Though Western states and their legislatures are making some of the most critically important political news in America, the corporate newsrooms back east in Washington and New York are entirely missing those stories.
AMAC Newsline will not make that mistake. Today, we are introducing a new series that will provide regular updates on political events in the American West.
We do so, understanding that this isn’t the first time the West has led the nation.
In 1893, famed historian Frederick Jackson Turner argued that “American democracy was born of no theorist’s dream” but came from the gritty, day-to-day, real-world encounter of American settlers with the wilderness and that our nation and our democratic experience “gained new strength each time it touched a new frontier.”
The West, in other words, made America. If Turner was right—that our frontier creates the forces which ripple back and shape our politics—it might explain why the Washington media so often misses those forces.
So here’s the latest news from this freedom-loving frontier that you will never hear from journalists trapped inside the New York-Washington bubble.
Last week, Arizona became the latest state to ban outside, private funds from election administration. Arizona’s legislature, like a growing number of state legislatures, took up the effort when suspicion grew during the 2020 election cycle that private donations, particularly those made by Facebook CEO Mark Zuckerberg, flowed into election administration accounts and skewed those activities toward partisan purposes.
In Arizona, about $5 million went toward so-called election “administration” efforts, particularly in Democrat-leaning counties. Maricopa County, which includes Phoenix, received almost $3 million alone.
In signing the bill banning so-called “Zuckerbucks,” Governor Doug Ducey explained that “with public confidence in our elections in peril,” the state’s “elections must be pristine and above reproach—and the sole purview of government.”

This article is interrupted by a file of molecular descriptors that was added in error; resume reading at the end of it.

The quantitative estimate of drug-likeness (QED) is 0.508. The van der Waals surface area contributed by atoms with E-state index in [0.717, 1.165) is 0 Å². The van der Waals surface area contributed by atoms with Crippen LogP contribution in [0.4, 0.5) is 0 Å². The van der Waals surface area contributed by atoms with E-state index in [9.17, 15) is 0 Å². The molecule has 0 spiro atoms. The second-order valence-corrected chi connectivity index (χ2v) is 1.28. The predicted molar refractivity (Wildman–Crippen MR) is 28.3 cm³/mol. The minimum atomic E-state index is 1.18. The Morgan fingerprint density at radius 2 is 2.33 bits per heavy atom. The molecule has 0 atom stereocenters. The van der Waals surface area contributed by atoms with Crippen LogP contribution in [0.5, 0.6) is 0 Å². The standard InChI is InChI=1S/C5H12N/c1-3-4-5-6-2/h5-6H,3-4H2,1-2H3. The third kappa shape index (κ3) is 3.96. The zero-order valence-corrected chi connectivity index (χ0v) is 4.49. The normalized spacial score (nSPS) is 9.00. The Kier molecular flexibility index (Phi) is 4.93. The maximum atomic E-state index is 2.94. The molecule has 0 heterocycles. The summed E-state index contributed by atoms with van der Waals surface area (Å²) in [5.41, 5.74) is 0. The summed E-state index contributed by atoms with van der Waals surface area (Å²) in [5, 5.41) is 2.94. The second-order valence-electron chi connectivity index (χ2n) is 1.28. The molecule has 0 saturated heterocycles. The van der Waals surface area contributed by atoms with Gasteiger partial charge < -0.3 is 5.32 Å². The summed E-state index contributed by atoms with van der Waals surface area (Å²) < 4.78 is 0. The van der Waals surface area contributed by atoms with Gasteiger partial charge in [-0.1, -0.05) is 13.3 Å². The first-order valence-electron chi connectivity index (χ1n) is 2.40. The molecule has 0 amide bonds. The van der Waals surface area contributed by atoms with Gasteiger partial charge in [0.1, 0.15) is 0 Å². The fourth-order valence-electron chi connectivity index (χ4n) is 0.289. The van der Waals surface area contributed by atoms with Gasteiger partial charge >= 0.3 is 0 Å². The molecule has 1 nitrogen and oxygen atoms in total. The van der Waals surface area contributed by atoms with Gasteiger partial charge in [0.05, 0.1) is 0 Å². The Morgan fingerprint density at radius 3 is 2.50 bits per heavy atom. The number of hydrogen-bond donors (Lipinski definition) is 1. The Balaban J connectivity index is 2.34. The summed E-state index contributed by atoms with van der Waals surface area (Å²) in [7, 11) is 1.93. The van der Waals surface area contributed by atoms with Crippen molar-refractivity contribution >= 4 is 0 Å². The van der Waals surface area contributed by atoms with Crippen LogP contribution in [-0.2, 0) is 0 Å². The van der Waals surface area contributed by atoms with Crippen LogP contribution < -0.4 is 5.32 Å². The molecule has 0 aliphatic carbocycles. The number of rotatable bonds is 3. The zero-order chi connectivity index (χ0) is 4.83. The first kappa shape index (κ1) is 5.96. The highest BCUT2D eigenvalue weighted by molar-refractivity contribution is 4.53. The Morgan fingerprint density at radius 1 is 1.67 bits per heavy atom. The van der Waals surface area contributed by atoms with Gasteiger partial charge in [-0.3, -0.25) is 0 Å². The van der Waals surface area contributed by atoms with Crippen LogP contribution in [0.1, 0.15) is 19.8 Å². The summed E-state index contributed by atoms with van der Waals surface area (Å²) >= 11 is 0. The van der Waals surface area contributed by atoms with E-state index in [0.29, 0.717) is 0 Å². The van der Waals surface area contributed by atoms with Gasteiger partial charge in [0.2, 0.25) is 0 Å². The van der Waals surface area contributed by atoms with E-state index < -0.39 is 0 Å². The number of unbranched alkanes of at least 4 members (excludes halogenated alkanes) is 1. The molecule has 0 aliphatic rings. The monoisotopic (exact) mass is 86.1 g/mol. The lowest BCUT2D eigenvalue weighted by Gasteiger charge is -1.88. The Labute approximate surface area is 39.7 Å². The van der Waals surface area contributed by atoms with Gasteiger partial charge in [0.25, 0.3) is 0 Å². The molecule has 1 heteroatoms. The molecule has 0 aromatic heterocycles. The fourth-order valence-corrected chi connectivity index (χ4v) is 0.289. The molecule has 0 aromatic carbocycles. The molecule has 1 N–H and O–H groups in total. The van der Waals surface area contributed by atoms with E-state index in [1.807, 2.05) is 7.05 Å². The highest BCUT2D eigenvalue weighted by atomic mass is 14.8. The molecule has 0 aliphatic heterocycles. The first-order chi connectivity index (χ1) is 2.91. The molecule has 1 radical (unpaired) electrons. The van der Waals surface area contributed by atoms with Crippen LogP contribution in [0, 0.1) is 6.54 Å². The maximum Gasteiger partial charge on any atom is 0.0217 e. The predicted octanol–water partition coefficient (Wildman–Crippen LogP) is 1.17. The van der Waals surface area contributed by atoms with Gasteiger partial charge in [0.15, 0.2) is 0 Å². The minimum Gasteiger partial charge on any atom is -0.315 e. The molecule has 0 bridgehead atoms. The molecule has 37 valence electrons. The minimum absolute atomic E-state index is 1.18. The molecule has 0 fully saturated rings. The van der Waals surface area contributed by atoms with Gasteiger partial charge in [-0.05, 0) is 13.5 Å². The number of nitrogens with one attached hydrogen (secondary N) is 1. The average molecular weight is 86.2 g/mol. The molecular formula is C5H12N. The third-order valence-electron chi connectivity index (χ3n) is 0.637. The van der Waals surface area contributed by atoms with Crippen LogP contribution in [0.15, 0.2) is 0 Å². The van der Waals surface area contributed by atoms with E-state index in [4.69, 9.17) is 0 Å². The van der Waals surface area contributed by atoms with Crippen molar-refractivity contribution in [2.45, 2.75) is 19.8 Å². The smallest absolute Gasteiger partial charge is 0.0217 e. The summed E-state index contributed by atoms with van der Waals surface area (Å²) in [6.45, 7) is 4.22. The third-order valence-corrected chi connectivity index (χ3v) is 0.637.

Representative Jake Huffman, one of the bill’s sponsors, celebrated that “the passage and signing of House Bill 2569 makes Arizona the first in the nation to fully ban billionaires from influencing the administration and management of Arizona elections.”
Meanwhile, in Nevada, Las Vegas Mayor Carolyn Goodman is standing up to the Democrat governor’s crippling lockdown–saying that Governor Steve Sisolak’s ongoing and indefinite state of emergency “smacks of tyranny.” Mayor Goodman explained that, from the beginning of the COVID-19 pandemic, Las Vegas’s tourism and hospitality-driven economy demanded a more “nuanced” and “moderate” approach than one-size-fits-all mandates and lockdowns.
Always a vocal opponent of universal lockdowns, Goodman has finally had enough. The Mayor says that “America is the land of the free, but Americans in SOME STATES, not all, have been forced to subjugate their freedoms to the will of a single individual, seemingly in perpetuity.” That’s a pointed shot across the bow at the Governor—and more action both from the Mayor’s office and the statehouse is expected in the coming days.
Finally, Kansas, Texas, Wyoming, and South Dakota are among the fewer-than-fifteen states which continue to successfully resist expanding Medicaid to able-bodied adults under ObamaCare.
Among the provisions of the $1.9 trillion federal bill pushed by President Joe Biden and passed with only Democratic votes is a new twist which applies even more pressure. The bill promises that if these states finally give up their fight against ObamaCare, the federal government will boost funding to their programs by five percent for the next two years.
In other words, in exchange for more government spending, the government will spend even more. Yet after two years, these states would be required to cover this new entitlement for working-age, able-bodied adults all on their own. States which have already expanded have seen their budgets explode far beyond projections.
So far, Kansas, Texas, Wyoming, and South Dakota are holding the line despite the pressure. As Wyoming State Senator Lynn Hutchings put it recently, “Where are we going to get the money to fund this program?” Medicaid expansion wouldn’t run Wyoming into debt, Hutchings said, “we’re sprinting into debt.”
At least in the West, the American spirit is alive and well.
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